I’m not really sure when I developed my fondness for biscuits and gravy, as it was certainly not a regular part of my momma’s breakfast repertoire. Now don’t get me wrong. My momma was an outstanding country cook, but homemade breads (other than cornbread) was just not something she normally did.
On the other hand, my maternal grandmother made outrageously good biscuits. She would rise every morning before dawn, walk to the barn to milk the cow, and then walk back to the house where she would wake the family and start her breakfast routine. This always meant scratch-made biscuits, about three-inches across and almost two-inches high, cut out with an old tin can from which both ends had been removed. I still remember how she would blend the Crisco into the mound of flour, baking powder and soda with her fingertips. Then she would make a well in the center, add fresh buttermilk, and gently knead the mixture into a smooth dough. Sometimes she would let me help cut out the biscuits while she carefully placed them in a large pan containing just a little hot grease, making sure she turned each biscuit over to coat each side. This, she contended, helped the biscuits develop a crisp brown top crust while the insides remained light and fluffy.
While the biscuits were cooking, she would fry some country sausage and use the drippings to make white cream gravy. Then we would all sit down to a big breakfast of eggs (gathered fresh that morning), sausage, biscuits, and gravy. Leftover biscuits were saved for mid-morning snacking.
While neither biscuits nor gravy actually originated in America, the dish seems to have emerged as a distinctively southern dish in the late 18th century, sometime after the American Revolutionary War. For persons facing a day of laboring in the fields of a farm or plantation, starting with a meal that was both tasty and filling was a necessity. But with food stuffs expensive and in short supply, it also had to be cheap. Thus came biscuits and gravy.
In the South, pork sausage was both popular and available throughout the eighteenth and nineteenth centuries thanks to the English introducing pigs to Jamestown in 1608. And home cooks, in utilizing all an ingredient had to offer, turned the grease left from cooking the pork into gravy, using flour, water, milk, and pan scrapings. This kind of gravy, seasoned with only salt and black pepper is known by several names including Sawmill Gravy, Logging Gravy, Life Everlasting, and Poor Do, all of which suggest subsistence food for the poor.
Sawmill gravy (logging gravy) got its name from its association with the Appalachian logging camps of the late 19th century, where crews and their families often survived on little more than coffee, meat, gravy, and biscuits. Also unique to these camps were the “cat head biscuits,” so called because of their size and rough exterior, reminiscent of a cat’s head.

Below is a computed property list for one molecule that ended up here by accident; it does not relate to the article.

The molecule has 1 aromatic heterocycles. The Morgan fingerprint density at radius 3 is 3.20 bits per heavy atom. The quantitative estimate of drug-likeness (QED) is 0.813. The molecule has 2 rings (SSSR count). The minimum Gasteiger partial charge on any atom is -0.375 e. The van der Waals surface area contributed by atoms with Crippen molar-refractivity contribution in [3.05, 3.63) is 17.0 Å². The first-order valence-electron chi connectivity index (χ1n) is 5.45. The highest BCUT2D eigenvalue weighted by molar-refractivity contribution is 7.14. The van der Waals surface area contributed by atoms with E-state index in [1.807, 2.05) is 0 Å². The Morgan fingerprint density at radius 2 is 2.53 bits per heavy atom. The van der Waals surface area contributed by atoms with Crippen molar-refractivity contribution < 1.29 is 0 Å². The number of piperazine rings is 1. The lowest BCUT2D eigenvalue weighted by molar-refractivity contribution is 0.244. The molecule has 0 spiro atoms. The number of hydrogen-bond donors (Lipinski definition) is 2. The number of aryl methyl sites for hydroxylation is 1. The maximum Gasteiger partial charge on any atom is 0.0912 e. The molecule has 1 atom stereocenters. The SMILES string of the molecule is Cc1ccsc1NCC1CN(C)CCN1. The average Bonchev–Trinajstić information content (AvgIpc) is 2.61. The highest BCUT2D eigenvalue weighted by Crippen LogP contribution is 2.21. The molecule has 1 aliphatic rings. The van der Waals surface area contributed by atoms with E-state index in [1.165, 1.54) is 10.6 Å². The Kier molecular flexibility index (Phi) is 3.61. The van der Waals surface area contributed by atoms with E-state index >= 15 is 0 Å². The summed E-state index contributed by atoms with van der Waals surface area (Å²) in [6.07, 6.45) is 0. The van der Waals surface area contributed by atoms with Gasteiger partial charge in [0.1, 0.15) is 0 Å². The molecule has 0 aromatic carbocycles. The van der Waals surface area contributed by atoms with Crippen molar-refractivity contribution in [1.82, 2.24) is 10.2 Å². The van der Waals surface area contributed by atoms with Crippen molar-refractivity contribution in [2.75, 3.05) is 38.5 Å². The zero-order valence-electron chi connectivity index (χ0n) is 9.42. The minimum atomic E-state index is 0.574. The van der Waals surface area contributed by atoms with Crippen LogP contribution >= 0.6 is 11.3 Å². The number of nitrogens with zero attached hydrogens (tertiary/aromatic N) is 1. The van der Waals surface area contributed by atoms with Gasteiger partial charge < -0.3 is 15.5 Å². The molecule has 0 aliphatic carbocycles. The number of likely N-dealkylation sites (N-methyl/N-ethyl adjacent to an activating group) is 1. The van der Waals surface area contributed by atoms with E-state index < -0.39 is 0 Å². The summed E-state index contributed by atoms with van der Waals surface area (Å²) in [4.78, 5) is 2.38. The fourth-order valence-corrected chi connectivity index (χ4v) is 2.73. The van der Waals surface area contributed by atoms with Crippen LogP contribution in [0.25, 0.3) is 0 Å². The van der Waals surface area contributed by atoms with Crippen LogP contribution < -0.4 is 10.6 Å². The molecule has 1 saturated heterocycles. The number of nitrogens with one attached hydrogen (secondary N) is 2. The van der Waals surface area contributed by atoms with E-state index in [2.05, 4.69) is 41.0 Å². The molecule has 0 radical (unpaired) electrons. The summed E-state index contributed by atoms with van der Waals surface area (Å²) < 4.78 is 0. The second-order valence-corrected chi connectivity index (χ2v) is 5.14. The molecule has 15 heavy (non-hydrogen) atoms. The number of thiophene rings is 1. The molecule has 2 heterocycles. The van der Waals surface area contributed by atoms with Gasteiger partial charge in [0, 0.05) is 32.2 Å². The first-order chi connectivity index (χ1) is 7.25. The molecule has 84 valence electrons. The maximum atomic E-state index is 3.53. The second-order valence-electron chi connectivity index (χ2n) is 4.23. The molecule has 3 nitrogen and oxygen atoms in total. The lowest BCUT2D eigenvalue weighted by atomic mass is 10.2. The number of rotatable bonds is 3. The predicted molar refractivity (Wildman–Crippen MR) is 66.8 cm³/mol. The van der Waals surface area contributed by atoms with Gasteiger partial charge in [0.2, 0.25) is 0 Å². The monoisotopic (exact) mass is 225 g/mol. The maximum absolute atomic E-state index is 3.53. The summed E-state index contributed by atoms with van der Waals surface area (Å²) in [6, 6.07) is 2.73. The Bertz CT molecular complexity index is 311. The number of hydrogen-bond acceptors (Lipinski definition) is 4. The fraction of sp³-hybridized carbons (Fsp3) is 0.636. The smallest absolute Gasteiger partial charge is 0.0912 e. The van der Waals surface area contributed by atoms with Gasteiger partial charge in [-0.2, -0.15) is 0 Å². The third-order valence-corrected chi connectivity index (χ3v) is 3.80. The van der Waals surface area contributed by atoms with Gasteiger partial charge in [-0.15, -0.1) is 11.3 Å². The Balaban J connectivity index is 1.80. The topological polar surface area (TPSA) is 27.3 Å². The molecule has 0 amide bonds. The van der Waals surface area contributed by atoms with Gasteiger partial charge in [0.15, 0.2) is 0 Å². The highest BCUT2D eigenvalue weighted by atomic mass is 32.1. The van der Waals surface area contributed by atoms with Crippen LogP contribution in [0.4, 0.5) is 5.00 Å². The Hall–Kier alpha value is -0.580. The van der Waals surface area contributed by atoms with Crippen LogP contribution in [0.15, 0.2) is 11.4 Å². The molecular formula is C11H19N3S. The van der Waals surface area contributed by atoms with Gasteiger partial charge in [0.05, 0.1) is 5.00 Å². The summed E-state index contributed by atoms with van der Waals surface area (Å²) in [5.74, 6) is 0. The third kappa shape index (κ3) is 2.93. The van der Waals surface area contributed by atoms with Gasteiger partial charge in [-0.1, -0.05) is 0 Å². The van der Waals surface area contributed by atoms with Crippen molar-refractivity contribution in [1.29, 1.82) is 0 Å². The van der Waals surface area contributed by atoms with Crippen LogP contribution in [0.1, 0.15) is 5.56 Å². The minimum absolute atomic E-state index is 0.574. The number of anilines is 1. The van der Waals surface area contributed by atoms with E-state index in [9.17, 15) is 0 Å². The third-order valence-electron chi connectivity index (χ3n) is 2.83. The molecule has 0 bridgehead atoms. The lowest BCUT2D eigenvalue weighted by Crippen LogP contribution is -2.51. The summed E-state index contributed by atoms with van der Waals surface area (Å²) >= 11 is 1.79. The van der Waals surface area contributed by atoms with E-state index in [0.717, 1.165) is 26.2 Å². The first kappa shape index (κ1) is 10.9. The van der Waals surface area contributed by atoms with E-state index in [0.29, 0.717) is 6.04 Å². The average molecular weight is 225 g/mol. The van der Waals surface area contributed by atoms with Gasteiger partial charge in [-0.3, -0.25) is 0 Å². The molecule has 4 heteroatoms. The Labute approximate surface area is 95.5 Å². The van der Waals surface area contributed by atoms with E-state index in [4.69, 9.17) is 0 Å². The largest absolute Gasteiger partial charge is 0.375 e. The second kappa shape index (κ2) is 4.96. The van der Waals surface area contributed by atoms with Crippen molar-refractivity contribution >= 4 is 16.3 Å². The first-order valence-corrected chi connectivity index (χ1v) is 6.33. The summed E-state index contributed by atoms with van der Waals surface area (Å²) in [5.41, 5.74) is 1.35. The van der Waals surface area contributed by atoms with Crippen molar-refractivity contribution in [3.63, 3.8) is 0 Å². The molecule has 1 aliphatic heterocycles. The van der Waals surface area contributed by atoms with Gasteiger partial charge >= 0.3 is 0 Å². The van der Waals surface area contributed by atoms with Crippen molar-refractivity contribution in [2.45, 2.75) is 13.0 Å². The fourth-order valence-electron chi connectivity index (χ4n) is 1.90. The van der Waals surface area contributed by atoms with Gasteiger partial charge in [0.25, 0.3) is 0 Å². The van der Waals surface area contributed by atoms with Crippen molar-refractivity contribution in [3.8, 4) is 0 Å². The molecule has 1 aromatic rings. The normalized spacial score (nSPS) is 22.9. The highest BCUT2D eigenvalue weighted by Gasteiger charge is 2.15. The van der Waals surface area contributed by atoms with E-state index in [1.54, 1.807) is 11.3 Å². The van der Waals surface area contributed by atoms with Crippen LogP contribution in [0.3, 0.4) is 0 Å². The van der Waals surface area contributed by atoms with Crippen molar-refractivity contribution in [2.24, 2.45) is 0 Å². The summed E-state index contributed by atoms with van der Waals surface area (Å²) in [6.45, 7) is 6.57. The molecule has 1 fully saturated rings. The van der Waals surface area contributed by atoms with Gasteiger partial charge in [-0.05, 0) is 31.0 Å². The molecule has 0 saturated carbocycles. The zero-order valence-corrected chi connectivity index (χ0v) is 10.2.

Other variations of breakfast gravies found served over biscuits include:
? Country, cream, milk, or white gravy – essentially sawmill gravy seasoned only with salt and pepper, without the crumbled sausage bits. This kind of gravy (essentially a Béchamel sauce) is not only good over biscuits, but with chicken fried steak and fried chicken as well.
? Egg gravy – a white gravy made with bacon fat, flour, salt, pepper, and equal parts milk and water, to which a beaten egg is swiftly stirred.
? Chocolate gravy – another variation of cream or milk gravy to which cocoa powder and sometimes sugar has been added.
? Red-eye gravy – usually made from the drippings of pan fried ham which has been deglazed with black coffee. This is another staple of southern cuisine and is sometimes served over grits, as well as biscuits.
? Tomato gravy – white gravy with diced or crushed tomatoes mixed in.
Biscuits too can be prepared in numerous ways. The dough can be rolled or patted flat and cut into rounds. Or, if extra liquid is added to the dough to bring its consistency to that of stiff pancake batter, spoonfuls can be dropped onto the baking sheet, producing “drop biscuits.” Another common variation is “cheese biscuits,” made by adding grated cheddar cheese to basic biscuit dough.
Today, one does not need baking skills to enjoy biscuits. There are any number of biscuit mixes available at your local supermarket that require only the addition of water to make dough which you yourself cut, pan, and bake. Also available in the freezer section of your food store is pre-measured frozen biscuit dough, which requires only placing the pucks on a pan and baking. Any of these products will give you an acceptable morning biscuit.
Far less acceptable, but more convenient, are fresh or frozen pre-baked biscuits that need only be heated for a few seconds in your microwave. These are usually available at some independent bakeries and upper end supermarkets.
And finally, the abomination of all biscuits–the refrigerated biscuit! Developed and patented in 1931 by Ballard and Ballard, these cylindrical segments of dough encased in a cardboard can may be convenient and even somewhat tasty, but they do not a biscuit make. As much as I hate to admit it, this was my mom and dad’s idea of “homemade” biscuits.
I guess all of those times helping grandmother make her fantastic biscuits must have had a positive impact on not only my taste buds but my desire to never again have to eat those store bought cardboard canned biscuits. Today, I make my own buttermilk biscuits totally from scratch. And what’s more, they are a golden, crisp, brown on the outside and light and fluffy on the inside. Damn near as good as grandmother’s. In fact, writing this story has made me really hungry for– you guessed it–homemade biscuits and sawmill gravy. So, I’m off to the kitchen to whip up a batch. Wanna join me?
Try Em: Southern Sausage Gravy, Appalachian Sawmill Gravy, Old Fashioned Buttermilk Biscuits, White Lily Light and Fluffy Biscuits